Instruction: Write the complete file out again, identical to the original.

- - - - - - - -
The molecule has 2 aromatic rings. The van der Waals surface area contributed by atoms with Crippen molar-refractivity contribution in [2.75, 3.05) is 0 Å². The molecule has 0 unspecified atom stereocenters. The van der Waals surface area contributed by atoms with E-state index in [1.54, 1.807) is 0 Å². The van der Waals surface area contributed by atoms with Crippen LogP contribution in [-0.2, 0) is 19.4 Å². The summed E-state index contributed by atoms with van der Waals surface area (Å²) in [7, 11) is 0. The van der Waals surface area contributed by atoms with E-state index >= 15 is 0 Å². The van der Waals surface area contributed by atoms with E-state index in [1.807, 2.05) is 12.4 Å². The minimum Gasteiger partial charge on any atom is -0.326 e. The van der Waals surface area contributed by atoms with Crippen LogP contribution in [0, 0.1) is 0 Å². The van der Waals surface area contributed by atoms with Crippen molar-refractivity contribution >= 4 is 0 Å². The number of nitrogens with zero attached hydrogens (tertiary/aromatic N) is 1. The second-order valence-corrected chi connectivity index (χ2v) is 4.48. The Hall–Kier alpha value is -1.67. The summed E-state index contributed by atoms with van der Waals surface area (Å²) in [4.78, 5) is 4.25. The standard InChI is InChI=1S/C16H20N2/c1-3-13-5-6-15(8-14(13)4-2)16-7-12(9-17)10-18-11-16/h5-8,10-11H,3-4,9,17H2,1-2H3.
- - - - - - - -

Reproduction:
The molecule has 2 aromatic rings. The van der Waals surface area contributed by atoms with Crippen molar-refractivity contribution in [2.75, 3.05) is 0 Å². The molecule has 0 unspecified atom stereocenters. The van der Waals surface area contributed by atoms with E-state index in [1.54, 1.807) is 0 Å². The van der Waals surface area contributed by atoms with Crippen LogP contribution in [-0.2, 0) is 19.4 Å². The summed E-state index contributed by atoms with van der Waals surface area (Å²) in [7, 11) is 0. The van der Waals surface area contributed by atoms with E-state index >= 15 is 0 Å². The van der Waals surface area contributed by atoms with E-state index in [1.807, 2.05) is 12.4 Å². The minimum Gasteiger partial charge on any atom is -0.326 e. The van der Waals surface area contributed by atoms with Crippen LogP contribution in [0, 0.1) is 0 Å². The van der Waals surface area contributed by atoms with Crippen molar-refractivity contribution >= 4 is 0 Å². The number of nitrogens with zero attached hydrogens (tertiary/aromatic N) is 1. The second-order valence-corrected chi connectivity index (χ2v) is 4.48. The Hall–Kier alpha value is -1.67. The summed E-state index contributed by atoms with van der Waals surface area (Å²) in [4.78, 5) is 4.25. The standard InChI is InChI=1S/C16H20N2/c1-3-13-5-6-15(8-14(13)4-2)16-7-12(9-17)10-18-11-16/h5-8,10-11H,3-4,9,17H2,1-2H3.